Unfiled tax returns and tax due
Federal and state laws generally require taxpayers to keep records of their income and expenses and to file tax returns. This page provides a general overview of the tax returns and taxes that you may be required to file with the federal and state government.
Not meeting your obligations as a taxpayer may subject you to criminal prosecution. Depending upon your situation, the IRS and the Department of Revenue may also:
- Charge steep penalties and interest;
- Take your refund and apply it to your balance due;
- Deny refunds or credits that may be due to you (if you do not file the associated tax return within a particular period of time);
- File a Notice of Tax Lien;
- Take the funds in your bank, retirement and investment accounts;
- Seize your property;
- Prepare tax returns on your behalf. These tax returns are typically inaccurate; and/or
- Obtain court orders against you.
If your income is higher than a particular threshold, you may be required to file income tax returns with the IRS and the Department of Revenue each year. Even if your income is less than the thresholds, it may be in your best interest to file income tax returns each year. If you do not timely file an income tax return, you may be subject to penalties and interest. Further, you may forfeit any refund that the government may owe to you!
If you operate a business, you are required to file income tax returns with the IRS and the Department of Revenue each year. Depending upon what type of business that you own, you may be required to file a Form 1120, 1120S or 1065 with the IRS. If you operate a sole proprietorship, you are required to attach a Schedule C with your individual income tax return.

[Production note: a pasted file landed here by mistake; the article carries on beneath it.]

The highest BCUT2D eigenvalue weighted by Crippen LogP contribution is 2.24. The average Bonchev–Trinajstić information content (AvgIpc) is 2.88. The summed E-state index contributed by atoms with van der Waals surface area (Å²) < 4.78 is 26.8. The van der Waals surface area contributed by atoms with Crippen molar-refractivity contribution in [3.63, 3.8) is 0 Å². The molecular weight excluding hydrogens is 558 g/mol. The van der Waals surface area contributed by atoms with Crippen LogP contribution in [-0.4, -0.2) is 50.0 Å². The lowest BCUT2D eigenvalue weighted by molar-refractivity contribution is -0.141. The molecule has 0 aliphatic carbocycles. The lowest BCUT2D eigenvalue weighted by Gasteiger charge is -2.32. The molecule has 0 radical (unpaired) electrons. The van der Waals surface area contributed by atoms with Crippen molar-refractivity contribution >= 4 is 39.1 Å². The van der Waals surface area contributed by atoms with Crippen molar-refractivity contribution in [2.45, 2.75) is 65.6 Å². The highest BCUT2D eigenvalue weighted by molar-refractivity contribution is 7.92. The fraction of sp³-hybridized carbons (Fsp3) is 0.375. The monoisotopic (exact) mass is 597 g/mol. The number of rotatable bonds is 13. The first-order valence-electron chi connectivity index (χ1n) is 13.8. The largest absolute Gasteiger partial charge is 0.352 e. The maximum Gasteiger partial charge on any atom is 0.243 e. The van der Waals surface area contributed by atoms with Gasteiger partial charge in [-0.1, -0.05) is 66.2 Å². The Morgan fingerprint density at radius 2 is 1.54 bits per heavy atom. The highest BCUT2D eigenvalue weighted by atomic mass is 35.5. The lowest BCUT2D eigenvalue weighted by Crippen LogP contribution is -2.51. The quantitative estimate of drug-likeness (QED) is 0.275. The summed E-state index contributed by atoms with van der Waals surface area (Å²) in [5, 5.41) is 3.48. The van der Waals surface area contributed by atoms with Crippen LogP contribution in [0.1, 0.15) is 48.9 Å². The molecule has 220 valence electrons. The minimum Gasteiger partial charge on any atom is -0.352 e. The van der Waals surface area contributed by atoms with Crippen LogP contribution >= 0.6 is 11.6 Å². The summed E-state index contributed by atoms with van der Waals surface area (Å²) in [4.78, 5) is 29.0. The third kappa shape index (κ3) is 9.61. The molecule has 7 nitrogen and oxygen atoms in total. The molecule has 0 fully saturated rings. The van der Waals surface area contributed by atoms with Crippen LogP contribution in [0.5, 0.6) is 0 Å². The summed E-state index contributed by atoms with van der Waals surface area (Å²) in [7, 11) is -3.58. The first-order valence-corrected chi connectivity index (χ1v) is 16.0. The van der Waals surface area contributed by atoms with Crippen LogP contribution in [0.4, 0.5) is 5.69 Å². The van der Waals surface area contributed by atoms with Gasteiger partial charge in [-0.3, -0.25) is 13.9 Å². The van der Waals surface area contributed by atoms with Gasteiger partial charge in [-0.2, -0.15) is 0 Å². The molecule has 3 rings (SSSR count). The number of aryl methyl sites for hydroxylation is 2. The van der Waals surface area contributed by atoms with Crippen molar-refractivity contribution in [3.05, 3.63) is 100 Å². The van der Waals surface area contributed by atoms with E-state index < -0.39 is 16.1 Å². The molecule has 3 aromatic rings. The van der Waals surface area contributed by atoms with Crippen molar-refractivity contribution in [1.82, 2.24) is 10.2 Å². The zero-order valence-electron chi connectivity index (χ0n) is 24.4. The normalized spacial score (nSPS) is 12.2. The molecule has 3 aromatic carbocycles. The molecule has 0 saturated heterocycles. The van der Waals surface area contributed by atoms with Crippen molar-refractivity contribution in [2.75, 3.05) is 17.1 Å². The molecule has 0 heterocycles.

Employment tax issues
Having employees is a privilege that comes with a cost. Part of that cost is having to prepare and file employment tax returns, withhold tax from the employee, pay taxes and make tax deposits on a pre-determined schedule with the IRS and the Department of Revenue. Your business may be required to file 10 or more tax returns with the federal government and the Commonwealth of Massachusetts each year and to make tax deposits with each payroll!
If you are involved with a business that has unpaid employment taxes, the IRS and the Department of Revenue can take steps to hold you personally liable for a portion or all of the unpaid tax, penalties and interest!
Sales tax and use tax issues
If your business is required to charge, collect and pay sales or use tax, it is required to file sales and use tax returns. Your business may be required to file sales and use tax returns and to pay the associated sales and use tax to the Commonwealth of Massachusetts 12 times per year. If you are involved with a business that has unpaid sales and use taxes, the Department of Revenue can take steps to hold you personally liable for a portion or all of the unpaid tax!